The Uptime Institute has been a reference for many years when it comes to evaluating the health of data centers across the globe.
This Institute conducts a comprehensive annual survey that includes 800 data center owners and operators from around the world, as well as 700 CPD providers, designers, and advisers from across the world. This year, the industry is facing interesting difficulties, such as the need to prolong the useful life of its equipment technology or the difficulty in attracting qualified personnel to fill the growing demand for new professional talent.
Here are some of the most interesting findings from this year's survey.
According to the main manufacturers, the life cycle of servers in company data centers is increasing.
According to the UpTime Institute's 2015 survey, only 34% of businesses stated that they tend to use their servers longer than recommended; this percentage has increased to 52% in 2022.
The semiconductor crisis, which has affected the technology industry in the last two years, has also impacted smaller businesses in this sector, since they have had to postpone the updating of non-essential components of their infrastructure.
On the other hand, this might reflect a sluggishness in server energy efficiency improvements. Normally, each new generation of servers improves its energy efficiency with respect to the models it replaces, achieving less electricity consumption in the data center as a whole.
As the number and size of data centers throughout the world continues to grow, so do employment openings and the need to recruit professionals who specialize in data center management.
According to Uptime, global staffing demands have increased from 2 million full-time positions in 2019 to almost 2.3 million in 2022. Some of these new positions also include new categories that previously existed only five years ago but that require special expertise.
The Institute reports that 53% of data center operators experienced difficulties in recruiting qualified professionals, compared to 47% in 2021 and 38% in 2018. Furthermore, 42% have reported serious difficulties in this area, often due to the "signing" of their best employees by the competition. In 2028, only 17% of firms faced a similar situation.
Uptime claims that the number of service interruptions that data centers have experienced in the last year has decreased in general. In 2022, 60% of those surveyed said they had experienced at least one interruption in the last three years, compared to 69% who said it in 2021 and 78% who indicated it in 2020.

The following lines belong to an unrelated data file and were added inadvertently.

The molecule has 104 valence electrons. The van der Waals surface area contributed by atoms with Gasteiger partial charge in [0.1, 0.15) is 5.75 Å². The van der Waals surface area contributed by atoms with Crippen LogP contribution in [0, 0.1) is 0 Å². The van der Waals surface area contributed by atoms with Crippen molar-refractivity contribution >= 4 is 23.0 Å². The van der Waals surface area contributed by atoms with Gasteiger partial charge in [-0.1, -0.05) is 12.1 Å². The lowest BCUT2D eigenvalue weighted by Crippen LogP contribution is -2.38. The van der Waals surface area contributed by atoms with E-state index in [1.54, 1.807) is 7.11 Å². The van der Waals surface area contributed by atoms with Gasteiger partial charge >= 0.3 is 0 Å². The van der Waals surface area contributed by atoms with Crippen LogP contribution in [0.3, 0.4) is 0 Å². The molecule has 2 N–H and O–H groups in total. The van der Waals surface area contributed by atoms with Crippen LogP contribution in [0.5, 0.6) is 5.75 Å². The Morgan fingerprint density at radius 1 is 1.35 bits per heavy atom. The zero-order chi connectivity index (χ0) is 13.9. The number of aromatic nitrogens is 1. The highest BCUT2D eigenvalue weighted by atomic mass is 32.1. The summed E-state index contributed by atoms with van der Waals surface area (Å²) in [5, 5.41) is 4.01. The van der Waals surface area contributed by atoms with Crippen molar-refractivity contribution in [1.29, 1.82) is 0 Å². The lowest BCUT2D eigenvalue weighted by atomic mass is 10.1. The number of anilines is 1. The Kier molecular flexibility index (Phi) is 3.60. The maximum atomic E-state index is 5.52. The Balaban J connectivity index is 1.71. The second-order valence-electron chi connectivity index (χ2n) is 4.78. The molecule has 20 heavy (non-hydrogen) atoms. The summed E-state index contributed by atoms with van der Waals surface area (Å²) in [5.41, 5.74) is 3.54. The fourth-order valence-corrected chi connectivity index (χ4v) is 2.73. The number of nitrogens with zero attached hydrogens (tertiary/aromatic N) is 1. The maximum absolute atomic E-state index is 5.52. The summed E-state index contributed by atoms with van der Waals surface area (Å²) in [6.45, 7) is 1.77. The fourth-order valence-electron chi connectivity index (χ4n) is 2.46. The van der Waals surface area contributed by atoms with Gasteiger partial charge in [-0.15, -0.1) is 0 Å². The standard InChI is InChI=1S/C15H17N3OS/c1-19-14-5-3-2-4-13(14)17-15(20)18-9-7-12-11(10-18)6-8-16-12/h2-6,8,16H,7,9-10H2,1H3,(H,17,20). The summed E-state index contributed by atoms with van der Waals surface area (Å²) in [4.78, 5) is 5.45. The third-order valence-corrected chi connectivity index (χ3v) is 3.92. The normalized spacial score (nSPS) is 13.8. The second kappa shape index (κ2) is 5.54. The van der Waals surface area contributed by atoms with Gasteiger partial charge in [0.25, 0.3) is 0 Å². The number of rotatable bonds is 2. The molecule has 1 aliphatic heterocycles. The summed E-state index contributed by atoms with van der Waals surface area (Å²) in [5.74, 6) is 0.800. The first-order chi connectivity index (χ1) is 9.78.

Despite the lower number of interruptions recorded per center and the less frequent with which they occur, the total number of them has risen throughout the world, in large part due to the faster speed with which they occur. they are building new data centers.
The most concerning fact in this section is that when these interruptions occur, they are generally more costly. In this sense, the Institute suggests that interruptions costing more than one million dollars have increased significantly.
Up to 25% of those surveyed indicated that their most recent service interruption cost more than $100,000 dollars, compared to 2021. On the other hand, 45% of the participants in this study indicated that the cost has risen from 100,000 to one million dollars (47 percent in 2021).
Despite the safeguards that have been taken, interruptions in the energy supply continue to be the most significant contributor to the proper functioning of data centers.
Supply problems were the root cause of 44% of incidents this year. Network issues (14%), system cooling failures (13%), IT systems themselves (13%), and third-party issues such as SaaS providers, hosting, and clouds (8%) were also at the forefront.
Despite the fact that part of the technology industry claims to be committed to its environmental impact, the truth is that a large number of data centers lack the necessary equipment to evaluate their energy efficiency and carbon emissions.
63% of respondents agree that local authorities in their region would require them to disclose environmental data in the next five years; yet only 37% collect and report carbon emissions data (up from 33% in 2021) and only 39% currently report their water consumption (up from 51% in 2021).
In the coming years, new legal restrictions will force operators to address these shortcomings and establish more stringent sustainability monitoring and reporting practices.